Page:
In The Know: Alcohol task force disbands after 2 meetings with no recommendations

In The KnowIn The Know is a daily synopsis of Oklahoma policy-related news and blogs. Inclusion of a story does not necessarily mean endorsement by the Oklahoma Policy Institute. E-mail your suggestions for In The Know items to You can sign up here to receive In The Know by e-mail.

Today you should know that the Oklahoma liquor task force is disbanding after only two meetings without any consensus on recommendations for lawmakers. Despite a crumbling state Capitol, a medical examiner’s office so cramped and outdated it lost its accreditation, and other capital needs approaching $1 billion, House Republicans have refused to consider any new bond issuances. Sen. Sean Burrage, D-Claremore, and Sen. Jim Wilson, D-Tahlequah, have announced they will seek the Senate minority leader post being vacated by Sen. Andrew Rice.

Writing in The Edmond Sun, Rep. Jason Murphey described this year’s agenda for the Government Modernization Committee, including a request by Republican Speaker-designate T.W. Shannon to study privatizing state assets. Oklahoma City councilman Ed Shadid will introduce a measure to protect gay and bisexual people from discrimination in city offices and hiring. A similar ordinance is being considered in Norman.

A $26 million federal grant will help underprivileged students at 10 Oklahoma City middle schools prepare to attend college. Tulsa Public Schools are implementing a new “value-added” teacher evaluation system required by state law to examine how well teachers are doing in the context of their students’ backgrounds and factors outside of the classroom. The upcoming 2011 Financial Education in Oklahoma Conference will provide information on how to identify and prevent financial cons, scams and frauds.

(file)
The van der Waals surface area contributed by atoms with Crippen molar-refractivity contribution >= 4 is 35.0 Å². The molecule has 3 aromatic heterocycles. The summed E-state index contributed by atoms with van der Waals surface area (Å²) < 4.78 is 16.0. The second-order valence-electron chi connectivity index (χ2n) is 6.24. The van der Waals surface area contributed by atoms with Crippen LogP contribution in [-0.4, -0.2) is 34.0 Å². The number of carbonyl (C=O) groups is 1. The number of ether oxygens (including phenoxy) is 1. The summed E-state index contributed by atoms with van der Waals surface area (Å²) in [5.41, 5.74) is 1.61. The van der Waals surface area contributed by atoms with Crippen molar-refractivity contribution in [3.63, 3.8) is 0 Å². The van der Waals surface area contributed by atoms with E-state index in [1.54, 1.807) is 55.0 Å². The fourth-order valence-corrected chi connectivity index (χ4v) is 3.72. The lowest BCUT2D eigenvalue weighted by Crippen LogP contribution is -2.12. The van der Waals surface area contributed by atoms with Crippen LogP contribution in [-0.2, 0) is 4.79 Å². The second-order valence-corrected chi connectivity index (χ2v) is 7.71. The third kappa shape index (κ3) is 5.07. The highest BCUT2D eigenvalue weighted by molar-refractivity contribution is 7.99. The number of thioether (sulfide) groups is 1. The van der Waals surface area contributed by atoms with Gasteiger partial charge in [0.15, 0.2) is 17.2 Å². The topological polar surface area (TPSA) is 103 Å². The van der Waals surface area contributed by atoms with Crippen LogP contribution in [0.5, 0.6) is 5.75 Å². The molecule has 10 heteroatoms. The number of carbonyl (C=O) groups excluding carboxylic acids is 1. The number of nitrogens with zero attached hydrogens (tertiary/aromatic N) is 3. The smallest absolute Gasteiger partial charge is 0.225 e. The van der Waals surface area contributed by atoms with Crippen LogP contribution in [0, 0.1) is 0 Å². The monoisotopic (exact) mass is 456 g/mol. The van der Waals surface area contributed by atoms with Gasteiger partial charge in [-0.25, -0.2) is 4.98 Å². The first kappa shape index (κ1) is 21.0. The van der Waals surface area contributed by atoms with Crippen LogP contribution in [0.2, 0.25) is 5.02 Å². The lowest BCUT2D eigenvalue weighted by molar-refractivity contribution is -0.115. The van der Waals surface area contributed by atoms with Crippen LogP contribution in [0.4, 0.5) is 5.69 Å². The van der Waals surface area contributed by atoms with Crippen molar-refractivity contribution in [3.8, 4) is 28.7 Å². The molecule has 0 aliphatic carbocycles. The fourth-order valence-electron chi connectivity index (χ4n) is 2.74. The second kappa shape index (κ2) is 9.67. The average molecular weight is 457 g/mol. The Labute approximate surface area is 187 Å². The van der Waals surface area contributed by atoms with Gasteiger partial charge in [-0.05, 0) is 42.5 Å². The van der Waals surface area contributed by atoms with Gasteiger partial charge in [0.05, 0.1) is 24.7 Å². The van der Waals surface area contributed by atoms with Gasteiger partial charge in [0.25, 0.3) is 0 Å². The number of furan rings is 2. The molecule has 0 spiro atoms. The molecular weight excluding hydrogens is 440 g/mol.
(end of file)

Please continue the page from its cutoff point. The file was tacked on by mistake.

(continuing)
Today’s Number of the Day is the number of bankruptcy filings in Oklahoma during the 2nd quarter of this year. In today’s Policy Note, economist Nancy Folbre discusses gender differences in economic hardship during the recession.

In The News

Oklahoma liquor task force disbands after two meetings with no recommendations

A trip to the grocery store for my evening meal saw me buying bread, pasta, meatballs and sauce. What’s missing is a fine red dinner wine and it’s not likely to be found in a grocery store in the state any time soon. A Joint Task Force created by the Senate voted last week to sunset, or to rest without any more meetings or recommendations to lawmakers. The move comes after only two meetings on the matter. Those who represent grocery stores in the matter are saying the deck was stacked against them from the beginning because some lawmakers on the panel were already set against the possibility of selling wine or stronger beer at the stores. What may have swayed the decision was testimony offered by Steve Buck, deputy commissioner for Communications and Prevention with the Oklahoma Dept. of Mental Health and Substance Abuse Services.

Read more from KRMG.

See also: Oklahoma liquor task force: Two meetings, and that’s it from NewsOK.

Oklahoma bond proposals face resistance in state House

With a crumbling state Capitol, a run-down headquarters for the state Veterans Affairs Department and a medical examiner’s office so cramped and outdated it lost its national accreditation, lawmakers say Oklahoma’s list of capital improvement needs is approaching $1 billion. But even with the state’s solid bond rating and moderate debt-to-revenue ratios, conservative lawmakers, particularly in the House, are not eager to embrace a state bond issue to fund many of the repairs and new construction projects that some say are desperately needed. The Senate has been more eager to support the idea of issuing bonds for various projects. A Senate panel this year approved bond issues totaling more than $100 million for a new building for the Veterans Affairs Department, a new laboratory for the state medical examiner’s office and to complete the unfinished American Indian museum in Oklahoma City. None of those proposals were even considered in the House.